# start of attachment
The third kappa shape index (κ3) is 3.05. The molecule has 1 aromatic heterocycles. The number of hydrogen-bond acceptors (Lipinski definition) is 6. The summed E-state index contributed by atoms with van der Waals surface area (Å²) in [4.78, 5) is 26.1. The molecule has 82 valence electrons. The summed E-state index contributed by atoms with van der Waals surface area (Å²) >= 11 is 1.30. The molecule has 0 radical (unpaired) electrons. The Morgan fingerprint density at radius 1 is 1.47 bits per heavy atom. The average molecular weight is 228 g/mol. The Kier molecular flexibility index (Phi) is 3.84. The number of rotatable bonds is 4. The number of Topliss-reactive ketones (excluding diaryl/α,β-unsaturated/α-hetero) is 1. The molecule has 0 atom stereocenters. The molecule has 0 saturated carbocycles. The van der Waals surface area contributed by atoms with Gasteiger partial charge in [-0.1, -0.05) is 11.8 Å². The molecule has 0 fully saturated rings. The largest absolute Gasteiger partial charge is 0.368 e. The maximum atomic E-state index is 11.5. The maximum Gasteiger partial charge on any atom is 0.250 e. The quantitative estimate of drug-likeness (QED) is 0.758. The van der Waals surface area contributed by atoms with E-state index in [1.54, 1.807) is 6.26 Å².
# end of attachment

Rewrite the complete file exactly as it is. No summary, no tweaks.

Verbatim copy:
The third kappa shape index (κ3) is 3.05. The molecule has 1 aromatic heterocycles. The number of hydrogen-bond acceptors (Lipinski definition) is 6. The summed E-state index contributed by atoms with van der Waals surface area (Å²) in [4.78, 5) is 26.1. The molecule has 82 valence electrons. The summed E-state index contributed by atoms with van der Waals surface area (Å²) >= 11 is 1.30. The molecule has 0 radical (unpaired) electrons. The Morgan fingerprint density at radius 1 is 1.47 bits per heavy atom. The average molecular weight is 228 g/mol. The Kier molecular flexibility index (Phi) is 3.84. The number of rotatable bonds is 4. The number of Topliss-reactive ketones (excluding diaryl/α,β-unsaturated/α-hetero) is 1. The molecule has 0 atom stereocenters. The molecule has 0 saturated carbocycles. The van der Waals surface area contributed by atoms with Gasteiger partial charge in [-0.1, -0.05) is 11.8 Å². The molecule has 0 fully saturated rings. The largest absolute Gasteiger partial charge is 0.368 e. The maximum atomic E-state index is 11.5. The maximum Gasteiger partial charge on any atom is 0.250 e. The quantitative estimate of drug-likeness (QED) is 0.758. The van der Waals surface area contributed by atoms with E-state index in [1.54, 1.807) is 6.26 Å².